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What exactly are anti-neutrinos?

by Yashbhatt
Tags: antineutrinos
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Yashbhatt
#1
May5-14, 12:49 PM
P: 174
According to the the definition of anti-particles, they are particles with same mass but opposite charge. Neutrinos by definition have no charge. So, how can it have an anti-particle?
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jedishrfu
#2
May5-14, 12:56 PM
P: 2,974
Wikipedia has a brief description:

http://en.wikipedia.org/wiki/Anti-ne...#Antineutrinos

They come out of beta particle decay. So if the beta particles is an electron then you see anti-neutrinos and if the beta particle is a positron then you see neutrinos.

http://en.wikipedia.org/wiki/Beta_decay

Its possible though not proven that they are in fact the same particle (aka Majorana particle)
Bill_K
#3
May5-14, 01:27 PM
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Quote Quote by Yashbhatt View Post
According to the the definition of anti-particles, they are particles with same mass but opposite charge.
This is true, but not a complete definition. There are several different things called "charge", and the antiparticle has the opposite value for each.

Gluons, for example, although they have zero electric charge, they also carry color charge, and so a gluon and its antiparticle have opposite color charge.

Likewise there are neutral K-mesons K0 and K0-bar which carry opposite strangeness.

Yashbhatt
#4
May5-14, 01:40 PM
P: 174
What exactly are anti-neutrinos?

So, can we have something like anti-neutron?
jedishrfu
#5
May5-14, 01:45 PM
P: 2,974
Quote Quote by Yashbhatt View Post
So, can we have something like anti-neutron?
Yes.

http://en.wikipedia.org/wiki/Anti-neutron
Yashbhatt
#6
May5-14, 01:51 PM
P: 174
Thanks. I did not google anti-neutrino before posting.
craigi
#7
May6-14, 03:58 AM
P: 421
Quote Quote by Yashbhatt View Post
Thanks. I did not google anti-neutrino before posting.
There's some confusion here. A neutrino and a neutron aren't the same thing.
Yashbhatt
#8
May6-14, 03:59 AM
P: 174
Sorry, I meant anti-neutron.
ChrisVer
#9
May6-14, 04:53 AM
P: 895
Apart from all, there are studies which propose that the neutrino and antineutrino are the same particle... Those studies consider the neutrino as a Majorana particle (and that's something only neutrally charged particles can be)... That search is based in observing neutrinoless double beta decay.... Unfortunately, we haven't been able to verify that nature so far...
Yashbhatt
#10
May6-14, 05:41 AM
P: 174
But I think there are arguments against it being a Majorana partcile. See http://physics.stackexchange.com/que...-anti-neutrino
Bill_K
#11
May6-14, 06:41 AM
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Quote Quote by Yashbhatt View Post
But I think there are arguments against it being a Majorana partcile. See http://physics.stackexchange.com/que...-anti-neutrino
Is he citing evidence against Majorana neutrinos, or evidence against leptogenesis? And how strong is it? If I were you, I'd ask the responder for the specific reference.
Vanadium 50
#12
May6-14, 07:06 AM
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Stackexchange is not a valid source.
Yashbhatt
#13
May6-14, 08:10 AM
P: 174
Why?
jim mcnamara
#14
May6-14, 09:41 AM
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On stackexchange, like here at PF, anyone can post. Stackexchange depends on a different method of controlling posts by people who are expounding personal research or pet theories. They hope someone in the community will correct the off-the-mark post. PF depends on physicists, who try to remove crackpot posts. And there is active correction. Bill K is being polite. "rob" is expounding what appears to be a pet theory. Note that he has about 640 "status points". The point system is supposed to let you in on the believable-ness of the poster in general.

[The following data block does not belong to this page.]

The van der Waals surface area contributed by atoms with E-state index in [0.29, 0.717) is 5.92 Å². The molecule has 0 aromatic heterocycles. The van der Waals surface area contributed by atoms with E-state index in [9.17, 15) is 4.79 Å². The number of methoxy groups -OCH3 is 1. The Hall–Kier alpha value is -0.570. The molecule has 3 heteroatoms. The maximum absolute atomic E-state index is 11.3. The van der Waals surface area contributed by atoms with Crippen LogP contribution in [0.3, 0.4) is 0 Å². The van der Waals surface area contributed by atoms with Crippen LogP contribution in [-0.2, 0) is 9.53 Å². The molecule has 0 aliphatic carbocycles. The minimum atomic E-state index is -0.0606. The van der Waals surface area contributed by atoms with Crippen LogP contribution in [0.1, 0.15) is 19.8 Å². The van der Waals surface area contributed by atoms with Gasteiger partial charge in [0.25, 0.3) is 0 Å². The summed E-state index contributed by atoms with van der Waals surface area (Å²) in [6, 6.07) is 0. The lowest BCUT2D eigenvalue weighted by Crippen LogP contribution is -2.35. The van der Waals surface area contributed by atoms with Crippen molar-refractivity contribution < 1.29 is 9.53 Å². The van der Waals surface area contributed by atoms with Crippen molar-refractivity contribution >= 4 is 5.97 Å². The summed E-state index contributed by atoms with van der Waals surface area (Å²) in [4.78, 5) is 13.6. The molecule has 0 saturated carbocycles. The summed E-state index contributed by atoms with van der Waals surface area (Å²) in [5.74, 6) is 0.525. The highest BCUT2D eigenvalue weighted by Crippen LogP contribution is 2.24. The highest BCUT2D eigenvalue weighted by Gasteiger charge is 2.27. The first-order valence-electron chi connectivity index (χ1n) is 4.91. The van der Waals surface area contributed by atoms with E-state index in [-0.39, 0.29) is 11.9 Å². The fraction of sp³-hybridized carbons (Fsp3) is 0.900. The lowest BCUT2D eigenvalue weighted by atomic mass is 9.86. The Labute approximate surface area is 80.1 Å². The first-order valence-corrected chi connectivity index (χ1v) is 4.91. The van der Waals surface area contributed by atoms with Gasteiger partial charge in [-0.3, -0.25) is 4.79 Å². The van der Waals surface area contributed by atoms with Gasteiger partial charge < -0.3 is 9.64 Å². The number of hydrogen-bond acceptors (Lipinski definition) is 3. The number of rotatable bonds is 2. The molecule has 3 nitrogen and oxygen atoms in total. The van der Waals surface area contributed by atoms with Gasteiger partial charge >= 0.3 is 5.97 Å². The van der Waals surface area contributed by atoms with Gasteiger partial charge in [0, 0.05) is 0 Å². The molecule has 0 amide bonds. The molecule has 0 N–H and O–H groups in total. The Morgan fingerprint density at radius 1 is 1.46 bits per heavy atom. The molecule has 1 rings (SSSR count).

Yashbhatt
#15
May6-14, 10:19 AM
P: 174
Ok. I get what you say. I just mentioned the link because I found a more detailed answer there.
phinds
#16
May6-14, 11:54 AM
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Quote Quote by Yashbhatt View Post
Ok. I get what you say. I just mentioned the link because I found a more detailed answer there.
"detailed" does not necessarily have anything to do with "correct". Check your sources. There's a list here at PF for those that are good/bad.
ChrisVer
#17
May6-14, 11:55 AM
P: 895
I never said that neutrinos are Majorana particles... What I said is that there is a lot of work being done in studying that theory and confirming it... and as I pointed out, experiments have been fruitless until now (equivalently said, there's not been experimental verification of physics beyond the Standard Model, only indirect signs). If we verify the neutrinoless double beta decay, there will be a problem with the accidental symmetries of Baryon and Lepton numbers (they will be violated) which appears in the Standard Model.
The big thing is the difficulties in measuring that experimentally (as neutrinos have always been), the rarity of the events (ordinary double beta decay is very slow itself) and of course the clearness of the subject material and "technology" .
Orodruin
#18
May6-14, 03:02 PM
P: 539
Neutrino oscillations in themselves are an observation of physics beyond the Standard Model since lepton flavor is conserved in the SM. (Gravity also seems to be a fairly established observation of BSM physics.) Furthermore, B and L are not separate accidental symmetries of the Standard Model but B+L may be violated through non-perturbative effects. Anyway, breaking B-L would be good news for the possibility of generating the baryon asymmetry of the Universe.


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